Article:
As airlines continue to struggle financially and move to slash more jobs, some activated
reservists could come back from abroad to find that they no longer have their
civilian jobs, the San Francisco Chronicle reports.
While federal law protects reservists' jobs while they are on active duty, the law
does not provide protection in the event of a planned reduction in force, the
American Airlines has 475 pilots who are serving in active duty. The company
is negotiating with unions to furlough 2,500 pilots to help it avoid bankruptcy. The
newspaper reports 150 of the reservists could lose their jobs based on their
"It's the ultimate irony for those individuals to answer the nation's
call to war and then come back and find out there's (no job) waiting for them,"
says John Mazor, a spokesman for the Air Line Pilots Association.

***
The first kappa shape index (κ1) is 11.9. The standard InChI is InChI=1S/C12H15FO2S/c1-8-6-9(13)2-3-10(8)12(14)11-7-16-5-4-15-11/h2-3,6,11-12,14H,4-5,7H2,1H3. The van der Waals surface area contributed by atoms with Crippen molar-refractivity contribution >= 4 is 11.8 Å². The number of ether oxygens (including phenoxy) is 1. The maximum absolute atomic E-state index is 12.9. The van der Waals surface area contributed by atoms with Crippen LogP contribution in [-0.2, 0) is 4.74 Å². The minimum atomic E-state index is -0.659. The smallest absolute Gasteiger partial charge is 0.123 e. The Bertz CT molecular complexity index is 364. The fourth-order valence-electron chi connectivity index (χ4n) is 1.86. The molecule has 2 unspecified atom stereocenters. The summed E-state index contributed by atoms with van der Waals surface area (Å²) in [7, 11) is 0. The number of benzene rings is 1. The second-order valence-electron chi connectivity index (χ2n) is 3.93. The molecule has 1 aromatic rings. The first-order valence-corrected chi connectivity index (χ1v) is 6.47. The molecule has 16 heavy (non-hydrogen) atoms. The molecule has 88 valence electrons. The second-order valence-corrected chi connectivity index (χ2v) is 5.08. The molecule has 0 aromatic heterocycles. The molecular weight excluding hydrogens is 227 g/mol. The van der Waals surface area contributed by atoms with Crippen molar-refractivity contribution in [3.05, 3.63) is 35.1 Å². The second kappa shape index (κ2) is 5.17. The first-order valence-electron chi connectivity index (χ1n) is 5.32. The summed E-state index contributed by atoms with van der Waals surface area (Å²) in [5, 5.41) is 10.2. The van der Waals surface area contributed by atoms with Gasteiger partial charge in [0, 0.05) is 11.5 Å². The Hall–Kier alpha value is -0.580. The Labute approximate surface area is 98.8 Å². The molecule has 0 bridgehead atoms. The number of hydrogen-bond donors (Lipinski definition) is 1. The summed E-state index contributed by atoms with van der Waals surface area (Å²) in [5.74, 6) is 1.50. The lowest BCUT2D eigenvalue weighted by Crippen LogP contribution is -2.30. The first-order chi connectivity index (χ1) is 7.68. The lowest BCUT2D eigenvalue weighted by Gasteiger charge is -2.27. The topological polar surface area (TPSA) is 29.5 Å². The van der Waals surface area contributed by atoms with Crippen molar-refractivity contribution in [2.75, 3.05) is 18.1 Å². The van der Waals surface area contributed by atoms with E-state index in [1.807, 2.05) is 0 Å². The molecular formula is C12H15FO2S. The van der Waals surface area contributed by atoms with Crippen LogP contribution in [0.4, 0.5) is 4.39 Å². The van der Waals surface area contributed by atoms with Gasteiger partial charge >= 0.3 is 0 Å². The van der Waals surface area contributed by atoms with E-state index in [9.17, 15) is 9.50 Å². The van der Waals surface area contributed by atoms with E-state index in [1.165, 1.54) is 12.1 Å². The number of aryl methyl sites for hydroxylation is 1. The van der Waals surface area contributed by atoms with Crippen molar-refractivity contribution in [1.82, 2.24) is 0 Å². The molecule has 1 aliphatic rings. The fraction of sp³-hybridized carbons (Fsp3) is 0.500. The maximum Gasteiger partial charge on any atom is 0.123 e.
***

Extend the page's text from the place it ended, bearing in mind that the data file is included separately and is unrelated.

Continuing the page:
American Airlines also has another 225 employees who are serving in active
duty. Their positions may also be vulnerable to layoffs, the newspaper reports.
Delta Air Lines and Northwest Airlines have employees who the government has
activated to their military units. Both airlines plan to make cuts in their
workforce, according to the Chronicle.
The newspaper notes that the war that took the reservists away from their jobs
is also contributing to the airlines' latest financial troubles. Airlines have
reported a 40 percent decline in bookings, which they attribute to customers'
fear of flying during wartime.
"After putting yourself in harm's way, running the risk of paying the
ultimate sacrifice, to have an employer say, 'Sorry, you don't have a job,'
that's a sad situation," says Lt. Col. Michael Lovitt, a spokesman for
the National Committee for Employer Support of the Guard and Reserve in Arlington,